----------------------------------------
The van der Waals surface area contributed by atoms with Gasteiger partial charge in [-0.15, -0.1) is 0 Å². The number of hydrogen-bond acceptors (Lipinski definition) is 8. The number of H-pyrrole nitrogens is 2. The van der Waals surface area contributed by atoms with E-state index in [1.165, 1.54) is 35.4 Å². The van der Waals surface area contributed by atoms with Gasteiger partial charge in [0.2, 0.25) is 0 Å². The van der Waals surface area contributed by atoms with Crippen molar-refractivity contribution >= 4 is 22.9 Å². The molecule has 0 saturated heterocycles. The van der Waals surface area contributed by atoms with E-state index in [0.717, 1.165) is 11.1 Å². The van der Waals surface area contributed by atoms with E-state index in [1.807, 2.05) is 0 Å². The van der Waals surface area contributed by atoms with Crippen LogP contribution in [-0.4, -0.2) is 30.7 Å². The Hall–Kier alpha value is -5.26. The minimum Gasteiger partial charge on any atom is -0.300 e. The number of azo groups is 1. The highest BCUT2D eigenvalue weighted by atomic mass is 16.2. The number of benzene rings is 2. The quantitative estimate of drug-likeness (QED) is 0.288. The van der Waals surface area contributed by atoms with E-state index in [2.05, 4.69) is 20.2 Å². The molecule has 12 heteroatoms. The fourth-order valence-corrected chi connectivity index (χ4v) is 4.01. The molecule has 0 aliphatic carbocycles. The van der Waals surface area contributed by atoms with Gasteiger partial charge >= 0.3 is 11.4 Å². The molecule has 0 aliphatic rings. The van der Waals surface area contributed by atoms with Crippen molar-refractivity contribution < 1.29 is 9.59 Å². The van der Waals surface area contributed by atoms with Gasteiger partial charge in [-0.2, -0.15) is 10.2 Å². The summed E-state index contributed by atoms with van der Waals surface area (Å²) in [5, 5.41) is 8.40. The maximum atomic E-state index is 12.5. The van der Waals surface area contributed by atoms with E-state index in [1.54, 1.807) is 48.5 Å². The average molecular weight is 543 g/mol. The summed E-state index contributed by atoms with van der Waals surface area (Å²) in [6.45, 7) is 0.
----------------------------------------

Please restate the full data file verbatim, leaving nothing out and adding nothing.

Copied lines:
The van der Waals surface area contributed by atoms with Gasteiger partial charge in [-0.15, -0.1) is 0 Å². The number of hydrogen-bond acceptors (Lipinski definition) is 8. The number of H-pyrrole nitrogens is 2. The van der Waals surface area contributed by atoms with E-state index in [1.165, 1.54) is 35.4 Å². The van der Waals surface area contributed by atoms with Gasteiger partial charge in [0.2, 0.25) is 0 Å². The van der Waals surface area contributed by atoms with Crippen molar-refractivity contribution >= 4 is 22.9 Å². The molecule has 0 saturated heterocycles. The van der Waals surface area contributed by atoms with E-state index in [0.717, 1.165) is 11.1 Å². The van der Waals surface area contributed by atoms with E-state index in [1.807, 2.05) is 0 Å². The van der Waals surface area contributed by atoms with Crippen LogP contribution in [-0.4, -0.2) is 30.7 Å². The Hall–Kier alpha value is -5.26. The minimum Gasteiger partial charge on any atom is -0.300 e. The number of azo groups is 1. The highest BCUT2D eigenvalue weighted by atomic mass is 16.2. The number of benzene rings is 2. The quantitative estimate of drug-likeness (QED) is 0.288. The van der Waals surface area contributed by atoms with E-state index in [2.05, 4.69) is 20.2 Å². The molecule has 12 heteroatoms. The fourth-order valence-corrected chi connectivity index (χ4v) is 4.01. The molecule has 0 aliphatic carbocycles. The van der Waals surface area contributed by atoms with Gasteiger partial charge >= 0.3 is 11.4 Å². The molecule has 0 aliphatic rings. The van der Waals surface area contributed by atoms with Crippen molar-refractivity contribution < 1.29 is 9.59 Å². The van der Waals surface area contributed by atoms with Gasteiger partial charge in [-0.2, -0.15) is 10.2 Å². The summed E-state index contributed by atoms with van der Waals surface area (Å²) in [5, 5.41) is 8.40. The maximum atomic E-state index is 12.5. The van der Waals surface area contributed by atoms with E-state index in [1.54, 1.807) is 48.5 Å². The average molecular weight is 543 g/mol. The summed E-state index contributed by atoms with van der Waals surface area (Å²) in [6.45, 7) is 0.